it’s your Friday good news

It’s your Friday good news!

1.  “For nine years I worked for a large nonprofit with a good team but a not so good upper management. I moved into a new home slightly further away and started job hunting to make my commute better. Nothing panned out. My manager left, new manager asked me to go from working 30 hours per week with work from home privileges to a full 5 days a week in the office. I negotiated a 30% raise and bump in title. Two months later and the pandemic sent us working from home for 6 months. New manager only lasted a year, but I managed to crush a few projects during all of the above. CEO offered me a promotion to lead the team and I negotiated a 68% raise.

My plan was to survive one year with my difficult CEO and then to get something else. This site really helped me hold up in a toxic environment. I also used the interview tips. I wanted something closer to home without taking a pay cut. Took a little longer than a year, but last December I started working in C-Level management for an even larger nonprofit – only 10 minutes from my house, with flexibility to work from home whenever I chose, a great team, and 35% raise. In four years my salary has gone up 203%!!!

I want to add a little more nuance to those fellow working mothers out there. I wanted to work part time when my kids were young. I was very, very lucky to finish an MBA while pregnant and was hired into a part-time position. Pay sucked, but I was able to grow the role and 13 years later I have a great job. Looking back, I am glad I stuck with working even when I wondered if it was worth the expense of daycare. ”

2.  “I’ve been reading Ask a Manager for years now and I finally have some good news to share! I began a letter a few years ago when I was going through a really uncomfortable hiring process with my former intern placement, where the manager ultimately refused to hire me because my husband worked there too (me interning was apparently fine). I was very upset because the interview felt very perfunctory up until they asked me, ‘What if you get divorced?’ It dragged on for months until I got another job, at which point they told me they were never going to hire me because he worked there. Could have saved me months of stress and told me that when I submitted my application!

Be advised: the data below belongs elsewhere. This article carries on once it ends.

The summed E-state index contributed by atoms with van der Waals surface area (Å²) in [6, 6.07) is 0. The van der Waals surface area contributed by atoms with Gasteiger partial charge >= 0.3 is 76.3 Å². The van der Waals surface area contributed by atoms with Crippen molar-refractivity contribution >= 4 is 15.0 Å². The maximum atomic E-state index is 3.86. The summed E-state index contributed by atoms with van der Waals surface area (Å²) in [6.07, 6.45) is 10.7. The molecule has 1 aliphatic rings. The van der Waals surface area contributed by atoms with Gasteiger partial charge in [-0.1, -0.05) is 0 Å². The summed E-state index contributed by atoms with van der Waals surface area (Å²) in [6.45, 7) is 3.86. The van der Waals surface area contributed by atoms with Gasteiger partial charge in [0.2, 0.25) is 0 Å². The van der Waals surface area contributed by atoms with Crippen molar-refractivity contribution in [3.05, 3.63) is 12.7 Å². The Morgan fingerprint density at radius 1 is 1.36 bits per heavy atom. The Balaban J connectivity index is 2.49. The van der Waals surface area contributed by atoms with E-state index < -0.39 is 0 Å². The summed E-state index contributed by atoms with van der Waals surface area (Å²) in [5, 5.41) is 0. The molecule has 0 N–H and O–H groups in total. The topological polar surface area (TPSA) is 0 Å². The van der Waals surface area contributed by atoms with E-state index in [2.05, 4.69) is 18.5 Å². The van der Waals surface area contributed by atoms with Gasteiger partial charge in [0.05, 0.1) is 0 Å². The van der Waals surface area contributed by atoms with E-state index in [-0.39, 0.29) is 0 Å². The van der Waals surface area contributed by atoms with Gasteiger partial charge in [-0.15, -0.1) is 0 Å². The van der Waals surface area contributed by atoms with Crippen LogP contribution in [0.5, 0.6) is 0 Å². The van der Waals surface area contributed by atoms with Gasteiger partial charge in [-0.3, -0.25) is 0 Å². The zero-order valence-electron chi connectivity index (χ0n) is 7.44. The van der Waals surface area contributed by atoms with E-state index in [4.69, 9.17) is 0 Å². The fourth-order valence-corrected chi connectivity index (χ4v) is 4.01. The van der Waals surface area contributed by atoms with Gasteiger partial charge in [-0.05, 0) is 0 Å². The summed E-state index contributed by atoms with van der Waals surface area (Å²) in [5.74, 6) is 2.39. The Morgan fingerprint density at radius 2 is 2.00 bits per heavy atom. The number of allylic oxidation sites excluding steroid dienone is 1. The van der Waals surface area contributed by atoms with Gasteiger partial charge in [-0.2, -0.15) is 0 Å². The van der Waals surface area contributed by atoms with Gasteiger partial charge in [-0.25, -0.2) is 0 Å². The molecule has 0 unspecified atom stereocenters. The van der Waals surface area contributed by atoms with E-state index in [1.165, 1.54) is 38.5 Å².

Anyway, my good news is that I am leaving the backup job years later to join my husband’s new workplace. I realize it isn’t ideal that we are in the same very narrow specialized niche, but this workplace addressed the relationship and expressed their trust in us as professionals right from the start, and then focused the hiring process on my actual qualifications. I am so excited to get back to my preferred practice area, with management that will address awkward issues head-on. And I used your ‘magic question’ at the end of my interviews (because I had very few actual questions, given my inside scoop on the workplace) and got great insight into the interviewers’ goals for the organization and my position. They loved answering it! Thank you for the resources, amusement and much-needed perspective that you provide here.”

3.  “I was laid off in August last year due to the company going into liquidation. I had a recruiter get in touch with a role that was similar to what I’d been doing but in an adjacent industry (for clarity: I’d been working as a project accountant in property development and the role was finance manager in construction). I interviewed and wanted the role. BADLY. Given I’d been laid off, I was desperate in more ways than one, so didn’t negotiate at all on salary which obviously was silly; negotiating on salary when we literally work to get paid wasn’t going to cause them to rescind the offer! But anyway, I started in September and it’s been everything I was hoping for, plus more.